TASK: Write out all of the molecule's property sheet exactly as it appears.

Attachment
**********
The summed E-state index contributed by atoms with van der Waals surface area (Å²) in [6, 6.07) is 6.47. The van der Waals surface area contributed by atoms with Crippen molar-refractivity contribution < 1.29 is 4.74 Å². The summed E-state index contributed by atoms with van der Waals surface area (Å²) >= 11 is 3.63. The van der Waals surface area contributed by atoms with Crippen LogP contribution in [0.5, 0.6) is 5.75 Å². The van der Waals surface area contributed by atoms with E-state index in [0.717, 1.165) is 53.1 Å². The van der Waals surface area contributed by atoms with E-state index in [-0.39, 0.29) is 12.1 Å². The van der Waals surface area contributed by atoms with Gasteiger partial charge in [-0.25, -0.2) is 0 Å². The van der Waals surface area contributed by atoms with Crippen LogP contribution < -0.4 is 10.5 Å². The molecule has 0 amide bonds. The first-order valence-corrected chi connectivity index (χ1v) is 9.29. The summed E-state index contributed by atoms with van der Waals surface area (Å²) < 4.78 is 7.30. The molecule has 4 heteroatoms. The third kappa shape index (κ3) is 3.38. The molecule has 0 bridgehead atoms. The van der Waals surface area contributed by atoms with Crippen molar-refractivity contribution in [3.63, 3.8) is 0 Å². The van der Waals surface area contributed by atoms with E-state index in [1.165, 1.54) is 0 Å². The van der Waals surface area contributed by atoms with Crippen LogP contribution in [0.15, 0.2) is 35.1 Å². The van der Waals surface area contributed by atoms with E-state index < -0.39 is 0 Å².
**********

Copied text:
The summed E-state index contributed by atoms with van der Waals surface area (Å²) in [6, 6.07) is 6.47. The van der Waals surface area contributed by atoms with Crippen molar-refractivity contribution < 1.29 is 4.74 Å². The summed E-state index contributed by atoms with van der Waals surface area (Å²) >= 11 is 3.63. The van der Waals surface area contributed by atoms with Crippen LogP contribution in [0.5, 0.6) is 5.75 Å². The van der Waals surface area contributed by atoms with E-state index in [0.717, 1.165) is 53.1 Å². The van der Waals surface area contributed by atoms with E-state index in [-0.39, 0.29) is 12.1 Å². The van der Waals surface area contributed by atoms with Gasteiger partial charge in [-0.25, -0.2) is 0 Å². The van der Waals surface area contributed by atoms with Crippen LogP contribution < -0.4 is 10.5 Å². The molecule has 0 amide bonds. The first-order valence-corrected chi connectivity index (χ1v) is 9.29. The summed E-state index contributed by atoms with van der Waals surface area (Å²) < 4.78 is 7.30. The molecule has 4 heteroatoms. The third kappa shape index (κ3) is 3.38. The molecule has 0 bridgehead atoms. The van der Waals surface area contributed by atoms with Crippen molar-refractivity contribution in [3.63, 3.8) is 0 Å². The van der Waals surface area contributed by atoms with E-state index in [1.165, 1.54) is 0 Å². The van der Waals surface area contributed by atoms with Crippen LogP contribution in [0.15, 0.2) is 35.1 Å². The van der Waals surface area contributed by atoms with E-state index < -0.39 is 0 Å².